SolarWinds hackers reportedly breached high-level DHS email accounts

The email for the acting secretary at the time, Chad Wolf, was among those breached in a hacking campaign attributed to Russian intelligence.

Laura Hautala
Laura Hautala
Laura Hautala Former Senior Writer
Laura wrote about e-commerce and Amazon, and she occasionally covered cool science topics. Previously, she broke down cybersecurity and privacy issues for CNET readers. Laura is based in Tacoma, Washington, and was into sourdough before the pandemic.
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Laura Hautala
2 min read

DHS officials in charge of catching foreign adversaries were hacked in the SolarWinds attack, the AP reported Monday.

Angela Lang/CNET

The hackers behind the complex malware campaign known as the SolarWinds breach accessed high-level email accounts at the US Department of Homeland Security, according to an AP report. The accounts reportedly belonged to then-acting Secretary Chad Wolf, appointed by President Donald Trump in November 2019, as well as DHS officials in charge of identifying threats from foreign adversaries. 

The report Monday indicates that the suspected Russian hackers breached the email accounts of the very people in the Trump administration whose job it was to catch them. News sources reported in February that DHS was one target of the intrusions, which hit at least nine total federal agencies in addition to 100 private companies. The hackers used malware implanted in software made by SolarWinds, as well as vulnerabilities in software from other companies, to breach a variety of systems.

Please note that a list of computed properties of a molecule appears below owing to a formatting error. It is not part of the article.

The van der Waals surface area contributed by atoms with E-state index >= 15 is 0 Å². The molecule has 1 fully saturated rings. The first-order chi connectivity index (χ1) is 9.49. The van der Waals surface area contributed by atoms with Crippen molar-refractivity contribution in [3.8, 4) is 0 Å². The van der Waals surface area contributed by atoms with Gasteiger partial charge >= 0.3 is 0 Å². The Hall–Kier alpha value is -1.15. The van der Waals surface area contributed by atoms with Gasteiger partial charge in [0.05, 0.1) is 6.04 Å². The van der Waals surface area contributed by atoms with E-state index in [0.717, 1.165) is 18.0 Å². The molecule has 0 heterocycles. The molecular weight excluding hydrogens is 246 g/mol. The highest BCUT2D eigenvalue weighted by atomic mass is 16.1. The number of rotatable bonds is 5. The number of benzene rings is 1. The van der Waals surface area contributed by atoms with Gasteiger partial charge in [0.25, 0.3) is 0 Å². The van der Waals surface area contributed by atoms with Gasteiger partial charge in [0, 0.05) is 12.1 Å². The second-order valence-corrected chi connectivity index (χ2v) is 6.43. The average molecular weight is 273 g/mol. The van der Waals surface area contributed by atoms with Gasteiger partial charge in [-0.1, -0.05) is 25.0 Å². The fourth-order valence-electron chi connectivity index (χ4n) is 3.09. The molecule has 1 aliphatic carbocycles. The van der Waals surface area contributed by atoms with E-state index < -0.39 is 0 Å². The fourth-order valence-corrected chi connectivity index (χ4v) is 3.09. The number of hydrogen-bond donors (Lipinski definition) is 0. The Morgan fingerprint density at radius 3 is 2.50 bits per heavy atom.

The SolarWinds hack came to light in December 2020, when security experts at FireEye, Microsoft and Crowdstrike identified widespread malware on the corporate systems of their customers. Hackers had inserted the malware into a legitimate update to popular programs made by SolarWinds, a Texas-based IT software maker. Thousands of companies and government agencies installed the update, and then the hackers focused in on a smaller group of targets.

DHS didn't immediately reply to a request for comment on Monday. According to the AP, Wolf and other officials used the encrypted chat service Signal on new phones to communicate in the days after the attack.

See also: How to avoid a spear-phishing attack. 4 tips to keep you safe from timeless scams